LONDON, Ontario — Viron Therapeutics Inc. is one of Canada's first biotechnology companies to exploit the discovery that viral proteins can be used to inhibit the immune system.

Ronald Layden, Viron's president and CEO, told BioWorld International the company is building on the discoveries of its two founding scientists, Grant McFadden, head of the Laboratory for Viral Immunology and Pathogenesis at the John P. Robarts Research Institute, of London, and Alex Lucas, a cardiologist and a member of the department of medicine at the University of Western Ontario, also of London. McFadden and Lucas have made critical discoveries involving the identification of unique viral immunomodulatory proteins that allow viruses to avoid detection and destruction by the body's immune system.

According to McFadden, viruses teach much about how the immune system fails, not just in viral infections, but in cancers and other immune diseases as well. In essence, the viruses have "learned" to interrupt the immune system's circuitry at its earliest stages. These viral proteins have evolved over millions of years and effectively function as precise therapeutic molecules.

Some of the research was originally conducted at the University of Alberta, in Edmonton, and Viron has just entered into an agreement with the university that provides the company with a full assignment of the intellectual property relating to a viral protein, SERP1, a serine protease inhibitor which has demonstrated potential in a wide range of autoimmune and inflammatory diseases. One U.S. patent on the technology has already been issued for use in restenosis, and approval for two additional patents — one for use in arthritis and one for transplant rejection — also has been received from the U.S. Patent Office.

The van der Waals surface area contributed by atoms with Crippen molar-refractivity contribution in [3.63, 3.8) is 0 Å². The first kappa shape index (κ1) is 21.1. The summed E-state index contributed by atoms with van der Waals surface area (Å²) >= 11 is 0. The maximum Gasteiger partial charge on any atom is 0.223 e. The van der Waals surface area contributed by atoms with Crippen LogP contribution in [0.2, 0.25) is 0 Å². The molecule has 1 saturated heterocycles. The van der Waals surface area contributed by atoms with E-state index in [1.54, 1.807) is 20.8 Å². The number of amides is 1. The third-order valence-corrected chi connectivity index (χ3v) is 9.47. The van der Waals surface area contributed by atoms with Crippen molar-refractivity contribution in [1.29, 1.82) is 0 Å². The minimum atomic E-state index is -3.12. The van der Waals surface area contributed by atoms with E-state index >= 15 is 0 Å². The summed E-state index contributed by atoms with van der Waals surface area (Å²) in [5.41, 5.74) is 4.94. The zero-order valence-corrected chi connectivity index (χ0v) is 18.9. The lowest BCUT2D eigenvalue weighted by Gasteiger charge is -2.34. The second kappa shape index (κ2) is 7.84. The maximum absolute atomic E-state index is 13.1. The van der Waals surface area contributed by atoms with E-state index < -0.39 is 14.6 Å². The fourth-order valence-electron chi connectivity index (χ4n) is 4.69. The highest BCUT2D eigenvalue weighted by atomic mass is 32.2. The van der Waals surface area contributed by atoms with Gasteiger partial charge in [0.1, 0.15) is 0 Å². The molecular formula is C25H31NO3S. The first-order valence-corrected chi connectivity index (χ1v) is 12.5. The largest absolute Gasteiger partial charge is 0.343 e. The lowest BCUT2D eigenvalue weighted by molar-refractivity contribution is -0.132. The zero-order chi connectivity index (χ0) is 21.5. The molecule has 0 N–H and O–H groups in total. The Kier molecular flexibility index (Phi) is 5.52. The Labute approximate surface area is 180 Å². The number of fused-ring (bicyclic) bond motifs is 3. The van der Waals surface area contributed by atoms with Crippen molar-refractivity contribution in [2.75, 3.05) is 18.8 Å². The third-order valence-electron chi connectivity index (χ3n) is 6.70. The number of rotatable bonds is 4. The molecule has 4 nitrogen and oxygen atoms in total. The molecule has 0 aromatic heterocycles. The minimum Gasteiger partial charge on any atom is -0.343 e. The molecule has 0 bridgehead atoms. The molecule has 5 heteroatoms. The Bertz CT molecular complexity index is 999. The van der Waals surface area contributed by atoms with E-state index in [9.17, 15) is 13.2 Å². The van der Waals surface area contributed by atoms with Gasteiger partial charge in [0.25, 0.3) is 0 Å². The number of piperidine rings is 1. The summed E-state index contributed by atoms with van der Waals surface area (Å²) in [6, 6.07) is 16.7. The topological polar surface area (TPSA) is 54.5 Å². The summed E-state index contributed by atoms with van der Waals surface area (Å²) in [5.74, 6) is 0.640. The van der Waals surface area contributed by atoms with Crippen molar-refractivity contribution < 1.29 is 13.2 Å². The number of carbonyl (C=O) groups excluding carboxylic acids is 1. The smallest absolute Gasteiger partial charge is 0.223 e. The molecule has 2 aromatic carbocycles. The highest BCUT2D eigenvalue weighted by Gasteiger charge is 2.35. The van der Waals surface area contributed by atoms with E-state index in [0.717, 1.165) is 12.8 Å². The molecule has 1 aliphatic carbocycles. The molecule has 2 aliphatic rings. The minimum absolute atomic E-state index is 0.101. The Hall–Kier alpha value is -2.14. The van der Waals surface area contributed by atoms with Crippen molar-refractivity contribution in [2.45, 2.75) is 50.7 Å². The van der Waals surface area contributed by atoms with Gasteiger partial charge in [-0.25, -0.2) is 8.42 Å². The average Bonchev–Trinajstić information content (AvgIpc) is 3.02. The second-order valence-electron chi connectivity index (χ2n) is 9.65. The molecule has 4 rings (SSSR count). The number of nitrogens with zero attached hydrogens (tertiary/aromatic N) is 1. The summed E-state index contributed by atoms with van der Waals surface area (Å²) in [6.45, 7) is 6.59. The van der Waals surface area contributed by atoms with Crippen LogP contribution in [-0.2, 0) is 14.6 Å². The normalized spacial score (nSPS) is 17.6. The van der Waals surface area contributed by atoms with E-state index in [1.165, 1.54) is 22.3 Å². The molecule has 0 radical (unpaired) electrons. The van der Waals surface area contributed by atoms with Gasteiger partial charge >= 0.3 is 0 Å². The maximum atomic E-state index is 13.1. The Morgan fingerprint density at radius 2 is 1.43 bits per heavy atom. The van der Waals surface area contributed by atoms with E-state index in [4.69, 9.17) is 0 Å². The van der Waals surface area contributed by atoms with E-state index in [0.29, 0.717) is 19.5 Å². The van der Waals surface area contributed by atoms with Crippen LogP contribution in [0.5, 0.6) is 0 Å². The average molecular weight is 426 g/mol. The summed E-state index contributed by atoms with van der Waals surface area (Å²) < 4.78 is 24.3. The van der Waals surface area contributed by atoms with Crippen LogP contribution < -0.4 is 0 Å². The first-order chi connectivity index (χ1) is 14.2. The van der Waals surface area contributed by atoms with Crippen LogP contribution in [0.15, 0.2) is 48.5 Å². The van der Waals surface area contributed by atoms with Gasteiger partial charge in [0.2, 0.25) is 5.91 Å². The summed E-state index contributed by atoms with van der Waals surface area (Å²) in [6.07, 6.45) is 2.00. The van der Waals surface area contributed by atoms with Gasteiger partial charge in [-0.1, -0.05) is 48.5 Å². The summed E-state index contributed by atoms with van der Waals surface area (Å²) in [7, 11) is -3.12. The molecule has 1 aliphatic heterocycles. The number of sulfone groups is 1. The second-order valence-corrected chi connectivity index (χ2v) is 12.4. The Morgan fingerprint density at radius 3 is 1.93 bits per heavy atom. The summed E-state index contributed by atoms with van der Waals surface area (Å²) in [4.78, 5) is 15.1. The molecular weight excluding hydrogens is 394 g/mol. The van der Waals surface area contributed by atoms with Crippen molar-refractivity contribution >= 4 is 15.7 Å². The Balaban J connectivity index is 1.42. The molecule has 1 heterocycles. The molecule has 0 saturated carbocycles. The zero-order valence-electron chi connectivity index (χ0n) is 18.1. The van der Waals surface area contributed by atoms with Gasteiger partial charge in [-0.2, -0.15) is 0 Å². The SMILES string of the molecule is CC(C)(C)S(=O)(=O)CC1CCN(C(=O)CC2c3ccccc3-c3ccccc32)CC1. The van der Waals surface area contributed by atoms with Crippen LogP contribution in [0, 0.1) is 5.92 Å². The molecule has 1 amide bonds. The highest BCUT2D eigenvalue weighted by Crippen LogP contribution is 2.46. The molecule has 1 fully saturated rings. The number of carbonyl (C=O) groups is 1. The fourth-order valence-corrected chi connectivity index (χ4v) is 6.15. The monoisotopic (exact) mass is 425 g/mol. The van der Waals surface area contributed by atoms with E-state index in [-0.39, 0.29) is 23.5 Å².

In addition, Viron has reached a deal with Biogen Inc., of Cambridge, Mass., covering know-how, molecular and cellular reagents, and cell lines for manufacturing. This will allow Viron to capitalize on Biogen's strong manufacturing expertise and the extensive research on SERP1 that has already been carried out by scientists at Biogen and the University of Alberta, Layden said. *